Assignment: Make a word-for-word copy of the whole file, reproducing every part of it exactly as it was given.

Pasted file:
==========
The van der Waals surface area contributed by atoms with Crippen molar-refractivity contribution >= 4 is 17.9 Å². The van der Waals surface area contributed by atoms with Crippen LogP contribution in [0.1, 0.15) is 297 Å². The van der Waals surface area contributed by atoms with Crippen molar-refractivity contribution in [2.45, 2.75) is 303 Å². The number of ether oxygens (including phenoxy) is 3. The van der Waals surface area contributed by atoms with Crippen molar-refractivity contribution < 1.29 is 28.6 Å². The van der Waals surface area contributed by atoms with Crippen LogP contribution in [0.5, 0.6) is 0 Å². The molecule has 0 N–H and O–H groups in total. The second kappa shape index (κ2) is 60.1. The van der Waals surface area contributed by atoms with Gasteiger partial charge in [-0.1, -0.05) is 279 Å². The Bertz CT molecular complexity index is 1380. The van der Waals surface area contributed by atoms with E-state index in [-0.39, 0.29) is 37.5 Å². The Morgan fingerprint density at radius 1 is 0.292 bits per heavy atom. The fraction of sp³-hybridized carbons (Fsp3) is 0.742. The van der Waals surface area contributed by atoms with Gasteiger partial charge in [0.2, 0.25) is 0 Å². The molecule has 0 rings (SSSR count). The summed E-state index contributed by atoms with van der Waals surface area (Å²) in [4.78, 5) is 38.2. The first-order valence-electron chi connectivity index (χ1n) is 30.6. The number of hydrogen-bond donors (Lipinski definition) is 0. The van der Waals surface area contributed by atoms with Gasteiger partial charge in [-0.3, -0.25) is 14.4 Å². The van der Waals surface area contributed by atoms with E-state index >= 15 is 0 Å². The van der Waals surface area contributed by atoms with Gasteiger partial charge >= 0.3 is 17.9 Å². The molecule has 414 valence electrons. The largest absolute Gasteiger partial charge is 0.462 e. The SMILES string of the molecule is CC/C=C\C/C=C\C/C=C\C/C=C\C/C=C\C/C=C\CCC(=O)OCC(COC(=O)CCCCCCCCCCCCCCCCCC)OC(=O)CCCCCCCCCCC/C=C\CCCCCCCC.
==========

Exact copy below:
The van der Waals surface area contributed by atoms with Crippen molar-refractivity contribution >= 4 is 17.9 Å². The van der Waals surface area contributed by atoms with Crippen LogP contribution in [0.1, 0.15) is 297 Å². The van der Waals surface area contributed by atoms with Crippen molar-refractivity contribution in [2.45, 2.75) is 303 Å². The number of ether oxygens (including phenoxy) is 3. The van der Waals surface area contributed by atoms with Crippen molar-refractivity contribution < 1.29 is 28.6 Å². The van der Waals surface area contributed by atoms with Crippen LogP contribution in [0.5, 0.6) is 0 Å². The molecule has 0 N–H and O–H groups in total. The second kappa shape index (κ2) is 60.1. The van der Waals surface area contributed by atoms with Gasteiger partial charge in [-0.1, -0.05) is 279 Å². The Bertz CT molecular complexity index is 1380. The van der Waals surface area contributed by atoms with E-state index in [-0.39, 0.29) is 37.5 Å². The Morgan fingerprint density at radius 1 is 0.292 bits per heavy atom. The fraction of sp³-hybridized carbons (Fsp3) is 0.742. The van der Waals surface area contributed by atoms with Gasteiger partial charge in [0.2, 0.25) is 0 Å². The molecule has 0 rings (SSSR count). The summed E-state index contributed by atoms with van der Waals surface area (Å²) in [4.78, 5) is 38.2. The first-order valence-electron chi connectivity index (χ1n) is 30.6. The number of hydrogen-bond donors (Lipinski definition) is 0. The van der Waals surface area contributed by atoms with Gasteiger partial charge in [-0.3, -0.25) is 14.4 Å². The van der Waals surface area contributed by atoms with E-state index >= 15 is 0 Å². The van der Waals surface area contributed by atoms with Gasteiger partial charge >= 0.3 is 17.9 Å². The molecule has 414 valence electrons. The largest absolute Gasteiger partial charge is 0.462 e. The SMILES string of the molecule is CC/C=C\C/C=C\C/C=C\C/C=C\C/C=C\C/C=C\CCC(=O)OCC(COC(=O)CCCCCCCCCCCCCCCCCC)OC(=O)CCCCCCCCCCC/C=C\CCCCCCCC.